“The new information we have been given [indicating Zachary is being held in Syria] is very compelling that Zachary is alive,” Ditchek said. “We will get this resolved one way or another.”
JERUSALEM – The father of a Brooklyn-born Israeli soldier who was captured by Syria 27 years ago died last week at age 81 having never learned the fate of his son.
Yona Baumel’s main quest in life was to discover what had happened to his son, Zachary, captured in Lebanon in 1982. Information emerged in the past few years that Zachary was still alive and being held in Syria. Yona Baumel had petitioned the Israeli government to do more to work for the release of his soldier son.
“We are just trying to bring Zachary home,” Yona told this reporter in a 2006 interview in Jerusalem. “I just want my son back. I wish the Israeli government would do more but so far they have largely done nothing.”
Zachary Baumel, a dual American-Israeli citizen, was taken along with two Israeli members of his tank crew, Yehuda Katz and Tzvi Feldman, during the Lebanon War. All three were photographed in Damascus on the day of their capture, and several eyewitnesses, including a Time magazine reporter, said they watched a parade in which the tank and crew were led through a major street in Damascus and flaunted to cheering crowds. The ceremony was the last time the soldiers were seen publicly.
In March 2005, Yona Baumel told WorldNetDaily that sources he cultivated in Syria told him they visited his son that year at a Syrian military installation just north of the border with Iraq. Baumel was also given a book from a confidante of a family in Syria that contains coded messages Baumel says could only have been written by his son.
Baumel showed WND pages from the book, a 1999 novel titled The Map of Love. The lettering was stained as a result of extensive Israeli forensics testing, but a series of marks are visible under the letters “BAZMUTACUMKCEL” which rearranged spell “ZACK BAUMEL MTUC.” The MTUC, Yona explained, came from an old family joke.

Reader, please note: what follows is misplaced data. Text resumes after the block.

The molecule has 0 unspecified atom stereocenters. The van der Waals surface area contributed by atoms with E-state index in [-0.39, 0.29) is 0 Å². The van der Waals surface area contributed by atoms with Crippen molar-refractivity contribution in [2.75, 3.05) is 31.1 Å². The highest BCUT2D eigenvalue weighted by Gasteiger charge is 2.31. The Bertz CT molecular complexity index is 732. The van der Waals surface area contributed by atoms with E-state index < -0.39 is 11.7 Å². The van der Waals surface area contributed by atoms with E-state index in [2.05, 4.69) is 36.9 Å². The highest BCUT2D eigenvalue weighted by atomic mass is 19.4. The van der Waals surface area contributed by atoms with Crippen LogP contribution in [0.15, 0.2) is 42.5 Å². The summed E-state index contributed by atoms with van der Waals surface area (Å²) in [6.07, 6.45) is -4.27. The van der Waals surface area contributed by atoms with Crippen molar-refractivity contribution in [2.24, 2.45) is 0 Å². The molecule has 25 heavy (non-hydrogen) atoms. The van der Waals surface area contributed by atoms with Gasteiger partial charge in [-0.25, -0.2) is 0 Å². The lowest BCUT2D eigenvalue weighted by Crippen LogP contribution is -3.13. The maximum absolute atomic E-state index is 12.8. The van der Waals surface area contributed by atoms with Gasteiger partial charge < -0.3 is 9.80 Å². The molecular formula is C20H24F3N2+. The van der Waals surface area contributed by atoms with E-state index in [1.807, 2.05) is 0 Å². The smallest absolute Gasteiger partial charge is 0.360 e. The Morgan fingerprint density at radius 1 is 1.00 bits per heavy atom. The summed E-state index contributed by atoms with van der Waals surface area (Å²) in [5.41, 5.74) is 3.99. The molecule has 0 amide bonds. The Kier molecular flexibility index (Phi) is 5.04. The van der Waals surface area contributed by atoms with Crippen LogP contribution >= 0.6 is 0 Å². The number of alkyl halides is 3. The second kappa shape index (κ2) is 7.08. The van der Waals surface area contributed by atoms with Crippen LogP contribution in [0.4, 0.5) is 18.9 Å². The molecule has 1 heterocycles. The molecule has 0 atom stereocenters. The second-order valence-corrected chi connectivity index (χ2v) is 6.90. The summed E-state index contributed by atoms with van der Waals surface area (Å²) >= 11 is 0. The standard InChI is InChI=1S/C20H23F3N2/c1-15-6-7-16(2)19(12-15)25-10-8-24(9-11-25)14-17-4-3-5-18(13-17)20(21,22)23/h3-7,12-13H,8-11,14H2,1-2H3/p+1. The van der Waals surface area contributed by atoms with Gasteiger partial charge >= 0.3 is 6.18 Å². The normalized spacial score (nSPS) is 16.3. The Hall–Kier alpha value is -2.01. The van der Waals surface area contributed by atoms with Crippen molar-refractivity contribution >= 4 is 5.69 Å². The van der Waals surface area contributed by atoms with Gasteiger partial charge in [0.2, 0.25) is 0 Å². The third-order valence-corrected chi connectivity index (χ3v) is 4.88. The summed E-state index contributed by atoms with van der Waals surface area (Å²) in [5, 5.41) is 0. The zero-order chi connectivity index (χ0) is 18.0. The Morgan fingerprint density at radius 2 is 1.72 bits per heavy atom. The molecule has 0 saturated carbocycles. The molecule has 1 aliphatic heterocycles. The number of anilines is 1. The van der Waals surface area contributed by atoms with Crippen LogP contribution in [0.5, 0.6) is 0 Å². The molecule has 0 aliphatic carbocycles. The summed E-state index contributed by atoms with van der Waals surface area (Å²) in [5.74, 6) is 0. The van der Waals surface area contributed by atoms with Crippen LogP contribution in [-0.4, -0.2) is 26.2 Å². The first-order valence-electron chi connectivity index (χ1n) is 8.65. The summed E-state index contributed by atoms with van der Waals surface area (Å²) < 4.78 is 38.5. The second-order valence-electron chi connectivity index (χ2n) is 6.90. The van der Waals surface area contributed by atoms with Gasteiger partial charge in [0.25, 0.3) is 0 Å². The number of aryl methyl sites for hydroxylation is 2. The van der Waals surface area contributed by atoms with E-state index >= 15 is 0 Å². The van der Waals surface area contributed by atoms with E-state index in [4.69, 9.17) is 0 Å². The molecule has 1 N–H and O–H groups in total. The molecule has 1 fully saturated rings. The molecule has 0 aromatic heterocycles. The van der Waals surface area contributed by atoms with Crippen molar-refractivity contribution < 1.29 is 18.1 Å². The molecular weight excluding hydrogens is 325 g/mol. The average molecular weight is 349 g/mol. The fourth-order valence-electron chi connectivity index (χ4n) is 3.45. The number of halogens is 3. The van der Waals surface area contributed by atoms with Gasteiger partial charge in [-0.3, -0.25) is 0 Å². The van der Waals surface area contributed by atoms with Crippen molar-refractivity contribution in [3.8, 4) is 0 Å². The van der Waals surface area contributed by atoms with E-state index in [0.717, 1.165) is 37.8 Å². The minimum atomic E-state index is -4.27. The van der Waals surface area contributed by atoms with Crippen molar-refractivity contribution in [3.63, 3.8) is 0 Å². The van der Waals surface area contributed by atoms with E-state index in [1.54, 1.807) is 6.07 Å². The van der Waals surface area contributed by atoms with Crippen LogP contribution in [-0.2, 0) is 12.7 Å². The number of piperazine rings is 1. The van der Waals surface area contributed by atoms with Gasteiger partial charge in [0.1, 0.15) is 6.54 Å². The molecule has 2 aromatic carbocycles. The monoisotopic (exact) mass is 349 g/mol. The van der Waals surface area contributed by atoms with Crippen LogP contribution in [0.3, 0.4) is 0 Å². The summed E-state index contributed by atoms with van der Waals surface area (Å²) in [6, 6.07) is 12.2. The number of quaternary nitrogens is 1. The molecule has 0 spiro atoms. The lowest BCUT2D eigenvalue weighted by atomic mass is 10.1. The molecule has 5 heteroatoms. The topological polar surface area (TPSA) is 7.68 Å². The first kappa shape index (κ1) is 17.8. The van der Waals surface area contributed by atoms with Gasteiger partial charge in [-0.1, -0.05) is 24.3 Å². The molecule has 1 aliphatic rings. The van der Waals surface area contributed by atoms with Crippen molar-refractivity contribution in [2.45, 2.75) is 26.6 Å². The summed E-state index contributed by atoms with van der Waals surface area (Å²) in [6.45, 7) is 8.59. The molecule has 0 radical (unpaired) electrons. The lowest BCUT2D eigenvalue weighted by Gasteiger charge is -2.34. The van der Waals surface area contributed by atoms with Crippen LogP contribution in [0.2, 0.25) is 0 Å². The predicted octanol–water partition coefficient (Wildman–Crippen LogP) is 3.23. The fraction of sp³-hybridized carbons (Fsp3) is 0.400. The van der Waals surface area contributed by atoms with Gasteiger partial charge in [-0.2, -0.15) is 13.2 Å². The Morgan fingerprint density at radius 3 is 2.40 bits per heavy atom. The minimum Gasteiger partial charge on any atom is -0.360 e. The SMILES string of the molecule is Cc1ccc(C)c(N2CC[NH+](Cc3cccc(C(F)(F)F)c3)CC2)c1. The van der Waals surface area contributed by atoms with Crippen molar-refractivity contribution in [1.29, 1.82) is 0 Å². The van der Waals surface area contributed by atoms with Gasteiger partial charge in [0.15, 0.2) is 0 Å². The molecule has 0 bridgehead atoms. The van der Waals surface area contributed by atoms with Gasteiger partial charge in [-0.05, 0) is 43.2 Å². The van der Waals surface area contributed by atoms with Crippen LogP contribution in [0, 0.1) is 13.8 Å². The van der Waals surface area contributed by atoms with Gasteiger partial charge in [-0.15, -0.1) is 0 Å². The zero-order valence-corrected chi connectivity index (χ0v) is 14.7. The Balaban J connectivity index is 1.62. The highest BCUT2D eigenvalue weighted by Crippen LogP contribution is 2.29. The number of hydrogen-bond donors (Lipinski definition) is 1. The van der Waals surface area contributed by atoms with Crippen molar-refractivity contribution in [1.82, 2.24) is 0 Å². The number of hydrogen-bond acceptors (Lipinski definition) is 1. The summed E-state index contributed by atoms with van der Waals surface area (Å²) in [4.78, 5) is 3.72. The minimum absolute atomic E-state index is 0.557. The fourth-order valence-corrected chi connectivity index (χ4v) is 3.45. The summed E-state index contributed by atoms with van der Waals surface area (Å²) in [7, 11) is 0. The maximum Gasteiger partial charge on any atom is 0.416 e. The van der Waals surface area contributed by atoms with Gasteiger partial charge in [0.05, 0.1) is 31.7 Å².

“It had to have been written by Zack,” said Baumel. “It refers to an old joke he was told from a long time ago when his mother, whose maiden name was Miriam Turetsky, or MT, was a kid. The other children would point at her head and say, “It’s empty you see,” or “MTUC.”
Additionally, phrases throughout the book were underlined or circled, including “A child forsaken,” “I have hope” and “Help me.”
Baumel said the evidence gave him hope and a renewed sense of urgency in his campaign to find his son.
“The information continues to trickle in,” said Baumel at the time.
He and Stuart Ditchek, Zachary’s childhood friend and the founder of the Committee for the Release of Zachary Baumel, attempted several times to petition the Syrian government to release Zachary or to set up a personal meeting with President Bashar Assad. Their efforts were rebuffed.
“Over the years, a wealth of information has accrued that the Syrian Government is directly responsible in this case,” Baumel said.
Zachary Baumel was born in Brooklyn, N.Y., and attended yeshiva until his family immigrated to Israel in 1970, where he graduated high school and enlisted in the Israeli army. He nearly finished his military service when he was called up to serve in the Lebanon War. Just hours before the declaration of a cease-fire, Baumel was sent into battle near the Lebanese village of Sultan Yaqub and subsequently captured. That day, 21 Israelis were killed and many more were injured.
Several weeks after Baumel’s capture, Syrian officials said they buried four bodies in a Jewish cemetery. Baumel was thought to have been among the dead. But a year later, the Red Cross exhumed the graves and found the bodies were those of three Arabs and one Israeli missing from the same battle.
Since then Syrian officials have given conflicting reports to the media, including statements claiming Baumel and his three Israeli crewmen were still alive.
In 2006 Israeli diplomatic sources told WND Syrian officials implied through third party messengers that Baumel is still alive.
Prior to the signing of the Oslo Accords in 1993, PLO leader Yasser Arafat presented Israel with half of Baumel’s dog tag and claimed he had information on the missing soldier’s whereabouts. Arafat later refused to release further details.